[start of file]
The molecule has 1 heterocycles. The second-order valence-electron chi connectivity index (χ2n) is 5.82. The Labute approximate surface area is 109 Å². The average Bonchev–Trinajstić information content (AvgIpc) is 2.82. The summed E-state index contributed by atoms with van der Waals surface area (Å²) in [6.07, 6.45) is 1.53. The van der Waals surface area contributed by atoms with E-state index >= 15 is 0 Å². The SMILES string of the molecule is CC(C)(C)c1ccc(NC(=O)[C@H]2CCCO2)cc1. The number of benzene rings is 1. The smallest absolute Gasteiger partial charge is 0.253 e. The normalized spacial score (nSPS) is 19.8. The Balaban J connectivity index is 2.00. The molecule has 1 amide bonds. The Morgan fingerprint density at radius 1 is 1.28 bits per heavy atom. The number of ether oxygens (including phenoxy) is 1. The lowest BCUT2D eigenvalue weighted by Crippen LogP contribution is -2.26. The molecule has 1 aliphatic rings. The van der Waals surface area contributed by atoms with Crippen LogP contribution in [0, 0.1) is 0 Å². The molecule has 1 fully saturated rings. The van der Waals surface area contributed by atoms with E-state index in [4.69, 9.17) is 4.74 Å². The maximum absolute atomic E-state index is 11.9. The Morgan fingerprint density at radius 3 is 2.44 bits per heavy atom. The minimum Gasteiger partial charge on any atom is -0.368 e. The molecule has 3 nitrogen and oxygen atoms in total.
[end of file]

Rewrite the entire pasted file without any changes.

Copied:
The molecule has 1 heterocycles. The second-order valence-electron chi connectivity index (χ2n) is 5.82. The Labute approximate surface area is 109 Å². The average Bonchev–Trinajstić information content (AvgIpc) is 2.82. The summed E-state index contributed by atoms with van der Waals surface area (Å²) in [6.07, 6.45) is 1.53. The van der Waals surface area contributed by atoms with E-state index >= 15 is 0 Å². The SMILES string of the molecule is CC(C)(C)c1ccc(NC(=O)[C@H]2CCCO2)cc1. The number of benzene rings is 1. The smallest absolute Gasteiger partial charge is 0.253 e. The normalized spacial score (nSPS) is 19.8. The Balaban J connectivity index is 2.00. The molecule has 1 amide bonds. The Morgan fingerprint density at radius 1 is 1.28 bits per heavy atom. The number of ether oxygens (including phenoxy) is 1. The lowest BCUT2D eigenvalue weighted by Crippen LogP contribution is -2.26. The molecule has 1 aliphatic rings. The van der Waals surface area contributed by atoms with Crippen LogP contribution in [0, 0.1) is 0 Å². The molecule has 1 fully saturated rings. The van der Waals surface area contributed by atoms with E-state index in [4.69, 9.17) is 4.74 Å². The maximum absolute atomic E-state index is 11.9. The Morgan fingerprint density at radius 3 is 2.44 bits per heavy atom. The minimum Gasteiger partial charge on any atom is -0.368 e. The molecule has 3 nitrogen and oxygen atoms in total.